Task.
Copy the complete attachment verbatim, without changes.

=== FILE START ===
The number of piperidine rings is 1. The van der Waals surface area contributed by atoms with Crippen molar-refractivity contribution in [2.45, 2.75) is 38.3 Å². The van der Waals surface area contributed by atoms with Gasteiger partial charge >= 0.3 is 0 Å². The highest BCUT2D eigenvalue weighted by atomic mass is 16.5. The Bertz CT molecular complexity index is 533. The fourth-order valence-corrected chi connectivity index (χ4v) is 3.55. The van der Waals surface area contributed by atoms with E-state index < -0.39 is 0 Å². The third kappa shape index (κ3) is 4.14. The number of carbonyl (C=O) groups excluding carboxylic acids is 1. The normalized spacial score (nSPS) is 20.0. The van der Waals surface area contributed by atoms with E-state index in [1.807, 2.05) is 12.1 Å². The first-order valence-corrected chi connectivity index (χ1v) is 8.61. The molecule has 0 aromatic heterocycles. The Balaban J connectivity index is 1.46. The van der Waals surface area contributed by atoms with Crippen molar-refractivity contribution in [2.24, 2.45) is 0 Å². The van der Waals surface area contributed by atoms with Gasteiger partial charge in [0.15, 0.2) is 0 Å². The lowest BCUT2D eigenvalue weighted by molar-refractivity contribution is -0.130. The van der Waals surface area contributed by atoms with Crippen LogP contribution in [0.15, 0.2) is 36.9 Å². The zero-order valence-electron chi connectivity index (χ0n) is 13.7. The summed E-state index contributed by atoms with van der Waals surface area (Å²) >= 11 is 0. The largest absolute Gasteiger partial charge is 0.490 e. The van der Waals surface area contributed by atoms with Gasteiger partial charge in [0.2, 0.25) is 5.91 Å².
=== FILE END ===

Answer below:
The number of piperidine rings is 1. The van der Waals surface area contributed by atoms with Crippen molar-refractivity contribution in [2.45, 2.75) is 38.3 Å². The van der Waals surface area contributed by atoms with Gasteiger partial charge >= 0.3 is 0 Å². The highest BCUT2D eigenvalue weighted by atomic mass is 16.5. The Bertz CT molecular complexity index is 533. The fourth-order valence-corrected chi connectivity index (χ4v) is 3.55. The van der Waals surface area contributed by atoms with E-state index < -0.39 is 0 Å². The third kappa shape index (κ3) is 4.14. The number of carbonyl (C=O) groups excluding carboxylic acids is 1. The normalized spacial score (nSPS) is 20.0. The van der Waals surface area contributed by atoms with E-state index in [1.807, 2.05) is 12.1 Å². The first-order valence-corrected chi connectivity index (χ1v) is 8.61. The molecule has 0 aromatic heterocycles. The Balaban J connectivity index is 1.46. The van der Waals surface area contributed by atoms with Crippen molar-refractivity contribution in [2.24, 2.45) is 0 Å². The van der Waals surface area contributed by atoms with Gasteiger partial charge in [0.15, 0.2) is 0 Å². The lowest BCUT2D eigenvalue weighted by molar-refractivity contribution is -0.130. The van der Waals surface area contributed by atoms with Crippen LogP contribution in [0.15, 0.2) is 36.9 Å². The zero-order valence-electron chi connectivity index (χ0n) is 13.7. The summed E-state index contributed by atoms with van der Waals surface area (Å²) >= 11 is 0. The largest absolute Gasteiger partial charge is 0.490 e. The van der Waals surface area contributed by atoms with Gasteiger partial charge in [0.2, 0.25) is 5.91 Å².